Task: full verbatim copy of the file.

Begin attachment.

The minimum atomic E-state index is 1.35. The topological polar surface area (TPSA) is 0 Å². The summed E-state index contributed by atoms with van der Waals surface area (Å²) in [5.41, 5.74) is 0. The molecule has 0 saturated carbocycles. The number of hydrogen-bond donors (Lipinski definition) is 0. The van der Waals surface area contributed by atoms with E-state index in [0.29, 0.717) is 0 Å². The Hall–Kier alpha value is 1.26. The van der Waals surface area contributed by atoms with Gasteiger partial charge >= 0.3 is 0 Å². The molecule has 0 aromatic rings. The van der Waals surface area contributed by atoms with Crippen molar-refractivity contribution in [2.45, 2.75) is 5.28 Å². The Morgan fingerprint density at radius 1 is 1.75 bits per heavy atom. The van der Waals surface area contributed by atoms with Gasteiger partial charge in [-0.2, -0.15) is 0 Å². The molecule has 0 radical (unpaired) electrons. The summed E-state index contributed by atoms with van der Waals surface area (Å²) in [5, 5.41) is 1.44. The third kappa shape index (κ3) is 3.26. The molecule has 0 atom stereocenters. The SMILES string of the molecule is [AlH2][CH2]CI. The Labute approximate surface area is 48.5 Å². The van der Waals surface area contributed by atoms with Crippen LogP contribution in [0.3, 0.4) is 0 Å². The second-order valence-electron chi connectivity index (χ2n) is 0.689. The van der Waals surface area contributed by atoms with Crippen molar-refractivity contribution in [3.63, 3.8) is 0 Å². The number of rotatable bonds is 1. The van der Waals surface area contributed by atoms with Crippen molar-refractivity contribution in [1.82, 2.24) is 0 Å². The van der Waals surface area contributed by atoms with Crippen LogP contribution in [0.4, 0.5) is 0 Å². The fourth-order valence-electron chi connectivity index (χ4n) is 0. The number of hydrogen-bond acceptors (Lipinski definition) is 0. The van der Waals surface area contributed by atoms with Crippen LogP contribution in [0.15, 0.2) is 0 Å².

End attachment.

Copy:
The minimum atomic E-state index is 1.35. The topological polar surface area (TPSA) is 0 Å². The summed E-state index contributed by atoms with van der Waals surface area (Å²) in [5.41, 5.74) is 0. The molecule has 0 saturated carbocycles. The number of hydrogen-bond donors (Lipinski definition) is 0. The van der Waals surface area contributed by atoms with E-state index in [0.29, 0.717) is 0 Å². The Hall–Kier alpha value is 1.26. The van der Waals surface area contributed by atoms with Gasteiger partial charge >= 0.3 is 0 Å². The molecule has 0 aromatic rings. The van der Waals surface area contributed by atoms with Crippen molar-refractivity contribution in [2.45, 2.75) is 5.28 Å². The Morgan fingerprint density at radius 1 is 1.75 bits per heavy atom. The van der Waals surface area contributed by atoms with Gasteiger partial charge in [-0.2, -0.15) is 0 Å². The molecule has 0 radical (unpaired) electrons. The summed E-state index contributed by atoms with van der Waals surface area (Å²) in [5, 5.41) is 1.44. The third kappa shape index (κ3) is 3.26. The molecule has 0 atom stereocenters. The SMILES string of the molecule is [AlH2][CH2]CI. The Labute approximate surface area is 48.5 Å². The van der Waals surface area contributed by atoms with Crippen LogP contribution in [0.3, 0.4) is 0 Å². The second-order valence-electron chi connectivity index (χ2n) is 0.689. The van der Waals surface area contributed by atoms with Crippen molar-refractivity contribution in [3.63, 3.8) is 0 Å². The number of rotatable bonds is 1. The van der Waals surface area contributed by atoms with Crippen molar-refractivity contribution in [1.82, 2.24) is 0 Å². The van der Waals surface area contributed by atoms with Crippen LogP contribution in [0.4, 0.5) is 0 Å². The fourth-order valence-electron chi connectivity index (χ4n) is 0. The number of hydrogen-bond acceptors (Lipinski definition) is 0. The van der Waals surface area contributed by atoms with Crippen LogP contribution in [0.15, 0.2) is 0 Å².